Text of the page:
Mugi left the restaurant to prepare. Mio walked me home and asked if she could stay with me; she didn’t want to meet her parents. She already wrote a letter and hid in her room; her bass guitar was with her.

“I’ll miss my mama and you and Mugi will do too,” she said, “but we have to leave, right?” I asked where she left her luggage and she replied that it’s at Mugi’s place. Mugi arranged for us to leave to Poland; she bought us a nice mansion for us to recuperate and maybe live there forever…

Day Six:

Everyone approached the club room. Mugi had her secret weapon while Mio and I had a baseball bat each. Every step we took, the more anxious we got. Were our hearts pacing? We didn’t know, but we felt exhausted reaching the room. We could hear groans and feet sliding; someone tripped over an electric guitar on overdrive and it gave a loud twang sound.

We took away the chairs and tables blocking the door.

“Are you ready, Tsumugi-senpai, Mio-senpai?”

“Yes.” Both of them said, ready to fight.

My left hand was on the door handle while my right hand gripped the baseball bat. My intention was to open the door and immediately swing so everybody could get inside the room, leave the secret weapon there, and flee from the room as soon as possible.

One last breath.

Then, I opened the door. There they were: Azusa, Ritsu, Sawako, and my sister. All were feasting over the bones of Nodoka. Her shattered glasses was still on the floor as we left her. Sawako-sensei’s hand had a giant chunk of her flesh cut off — it was three days ago; Yui munched it.

I remembered Nodoka shouting to me, “Run for your lives!”

Mugi whispered to my ear, “They’re still eating. We could leave the cake box here right now.” She wanted to end it quickly, noticing I was holding up my tears and my body shaking. She placed the box of cake on the table.

Everyone stepped outside except me.

“I should have found out something was wrong with Yui. She ate so much, but never gained weight. Something was wrong.”

Mio dragged me away and I struggled. I wanted to be with Yui. The door closed. I heard their screaming; they ate the poisoned cake. No doubt about it…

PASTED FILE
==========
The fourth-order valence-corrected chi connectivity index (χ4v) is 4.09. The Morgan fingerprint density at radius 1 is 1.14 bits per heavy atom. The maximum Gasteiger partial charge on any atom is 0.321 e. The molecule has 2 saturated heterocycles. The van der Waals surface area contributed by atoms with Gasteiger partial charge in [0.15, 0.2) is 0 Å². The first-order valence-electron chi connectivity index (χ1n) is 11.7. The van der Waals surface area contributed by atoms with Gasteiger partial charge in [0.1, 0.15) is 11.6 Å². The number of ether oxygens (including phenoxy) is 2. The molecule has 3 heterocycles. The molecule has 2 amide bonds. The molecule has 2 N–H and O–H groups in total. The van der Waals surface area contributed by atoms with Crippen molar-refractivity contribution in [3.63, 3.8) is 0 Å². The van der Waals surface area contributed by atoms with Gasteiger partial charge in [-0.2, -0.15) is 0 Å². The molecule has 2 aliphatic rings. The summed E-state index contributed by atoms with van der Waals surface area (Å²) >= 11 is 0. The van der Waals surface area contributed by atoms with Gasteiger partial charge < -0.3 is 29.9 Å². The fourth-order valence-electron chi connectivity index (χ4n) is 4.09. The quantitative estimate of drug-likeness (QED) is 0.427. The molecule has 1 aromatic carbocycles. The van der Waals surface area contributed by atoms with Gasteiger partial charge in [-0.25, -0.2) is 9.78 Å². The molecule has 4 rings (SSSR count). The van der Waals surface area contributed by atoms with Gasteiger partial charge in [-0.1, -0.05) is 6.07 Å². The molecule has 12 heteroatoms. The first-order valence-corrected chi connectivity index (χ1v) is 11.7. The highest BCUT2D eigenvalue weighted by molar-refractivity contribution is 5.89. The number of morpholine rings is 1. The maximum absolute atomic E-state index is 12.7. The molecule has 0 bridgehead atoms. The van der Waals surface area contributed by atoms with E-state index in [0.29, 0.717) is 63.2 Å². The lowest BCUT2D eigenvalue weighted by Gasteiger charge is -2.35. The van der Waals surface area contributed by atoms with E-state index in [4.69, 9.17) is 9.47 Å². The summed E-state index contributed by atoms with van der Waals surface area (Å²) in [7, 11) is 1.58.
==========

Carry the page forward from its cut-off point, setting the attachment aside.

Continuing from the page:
Day Seven:

I’m now writing on the plane trip. The girls are sleeping. I have to finish up my thoughts on that dreadful day and leave this diary alone. Until somebody needs it.

I could have said my sister was a zombie, but I don’t think it is an accurate way to define it. She was still alive, not dead-alive or whatever you call the zombies’ state.

Her metabolism was always superb — almost too good to be true. Everything she ate was of no dire consequences to her; the doctors told me that her digestive juices were so acidic that it obtained few carbohydrates and fats. Which means she was always hungry. The doctors said something was odd with her, but our parents figured she was just hungry.

Her love for food was of course not a problem for a while. I gave her ice cream while Mugi brought cakes.

However, when Mugi went broke, she couldn’t bring a cake. Yui became mad at this point,

Now that I think of it, her mouth was always drooling. Kinda like dog rabies. But when humans contracted it, they wouldn’t drool — they would just be paranoid and die afterwards; they never drool. This ‘rabies’ seems to infect still alive people (Nodoka was dead before the virus went through, I think) and that was why they reacted to the cake. How did she get infected by it?

I don’t know.

I do know on the third day, this virus and her insanity became horrifying. I remembered going to the club room, hiding a cake inside my bag. I baked a strawberry shortcake for her and put it on a nice box. I thought to myself, she would love the cake; it took me a while to prepare and bake; she’ll appreciate my baking.